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March 29, 1993 - Image 14

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The Michigan Daily, 1993-03-29

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Page 4-The Michigan Daily- Sports Monday - March 29, 1993

A

a -

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BASKETBALL NOTEBOOK

Reserves continue to
bide time on bench-

A TIME FOR CELEBRATION:
deficit to defeat Temple, ear

by Ken Davidoff
and Ken Sugiura
Daily Basketball Writers

SEATTLE - The general feeling among
basketball pundits seemed to be that Michigan
would need solid production from its bench in
order to check George Washington's depth. As
expected, the Colonials' reserves came through
with 31 points. For the Wolverines, however, a
James Voskuil three-pointer amounted to the
sole contribution from the non-starters. Guard
Rob Pelinka still insisted that he and his fellow
substitutes would eventually be needed.
"I think before this is over, one of us is going
to have to step up and have a magical sort of
game," Pelinka said. "I don't know who it's
going to be or when it's going to be, but I just
kind of sensed that from the beginning."
Eric Riley scored nine points yesterday
against Temple.
SO VERY TIRED: At a press conference
Saturday, the Fab Five looked they would have
liked to be anywhere but the media hotel. They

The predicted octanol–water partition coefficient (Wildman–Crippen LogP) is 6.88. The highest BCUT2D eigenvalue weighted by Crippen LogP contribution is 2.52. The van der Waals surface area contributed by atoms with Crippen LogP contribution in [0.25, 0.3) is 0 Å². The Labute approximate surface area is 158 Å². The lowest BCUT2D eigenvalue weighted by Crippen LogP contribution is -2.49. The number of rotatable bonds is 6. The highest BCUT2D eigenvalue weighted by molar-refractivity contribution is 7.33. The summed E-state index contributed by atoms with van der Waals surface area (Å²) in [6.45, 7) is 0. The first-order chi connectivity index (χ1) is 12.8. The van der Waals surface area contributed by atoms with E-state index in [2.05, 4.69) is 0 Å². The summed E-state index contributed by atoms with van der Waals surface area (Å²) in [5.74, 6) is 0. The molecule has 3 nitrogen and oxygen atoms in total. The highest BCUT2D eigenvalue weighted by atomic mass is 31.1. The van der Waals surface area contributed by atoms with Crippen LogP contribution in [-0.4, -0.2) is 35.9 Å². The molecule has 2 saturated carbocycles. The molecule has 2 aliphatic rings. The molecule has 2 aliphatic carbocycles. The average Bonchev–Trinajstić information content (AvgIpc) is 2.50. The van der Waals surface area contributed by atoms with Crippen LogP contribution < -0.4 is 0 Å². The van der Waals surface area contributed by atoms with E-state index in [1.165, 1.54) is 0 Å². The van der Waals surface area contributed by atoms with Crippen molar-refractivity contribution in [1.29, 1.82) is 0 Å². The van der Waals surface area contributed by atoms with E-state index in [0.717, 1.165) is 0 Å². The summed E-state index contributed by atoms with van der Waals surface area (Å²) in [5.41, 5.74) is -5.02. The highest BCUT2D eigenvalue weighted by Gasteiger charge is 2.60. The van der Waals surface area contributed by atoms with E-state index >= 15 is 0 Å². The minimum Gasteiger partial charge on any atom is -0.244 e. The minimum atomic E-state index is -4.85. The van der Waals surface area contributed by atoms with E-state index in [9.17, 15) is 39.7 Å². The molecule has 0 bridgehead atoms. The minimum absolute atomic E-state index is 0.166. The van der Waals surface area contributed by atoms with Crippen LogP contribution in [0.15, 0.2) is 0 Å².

teflected on a similar press conference from a
year ago and the change in both their attitude and
the nation's expectations of them.
"Last year, we were the fun loving new kids
on the block," Jalen Rose said. "Everybody
wanted to see the Fab Five do well. At the same
time this year, maybe the Fab Five thing is
getting old, as far as the media is concerned.
They want to see the Fab Five go out there and
be Supermen, win every game by 30 points, dunk
every time, play a total game with no turnovers.
What we have to do is not let that upset us."
"For me, I'm sort of tired of the amount of
criticism, even when we're winning," Chris
Webber said. "I'm not saying all of the criticism
is unfair. Most of it could be true, could not be
true ... basically it comes down to respect. When

you're looked at as a novelty act or as part of a
side show, it sort of gets to you."
WINNING UGLY: For a regional semifinal
game, Friday's coniest did not receive high
marks in the aesthetics department. George
Washington shot .338, while Michigan shot a
comparatively sizzling .440.
"We did not play well tonight, but George
Washington is a big part of that," Michigan
coach Steve Fisher said. "They hawked every
move we made; they wouldn't let us inside like
we wanted to go. I think they had a big effect on
how we played."
How they played was cover-your-eyes ugly.
Juwan Howard and Jalen Rose had matching 4
for 12 performances from the floor. As a team,
the Wolverines committed 20 turnovers,
including a Howard inbounds pass to an un-
guarded Rose which sailed over his head.
The Colonials did not offer much in the way
of good basketball. Among the Colonials 47
missed shots (that's one more than the total
baskets of both teams) were a collection of
airballs and bricks large enough for a Victorian
mansion.
From the line, George Washington forward
Bill Brigham was five for nine, but airballed
another attempt. In addition, the Colonials had
15 turnovers of their own, and fouled Michigan
30 times, one short of their season high.
Rose explained the play as an ends justifying
the means type of thing.
"We didn't play the best basketball that we
could today," Rose said. "Our whole team knows
that and our coaching staff knows that. But at the
same time, in a one-game elimination the object
is to win. We know we have to fine tune a lot of
things if we're going to be a national champion,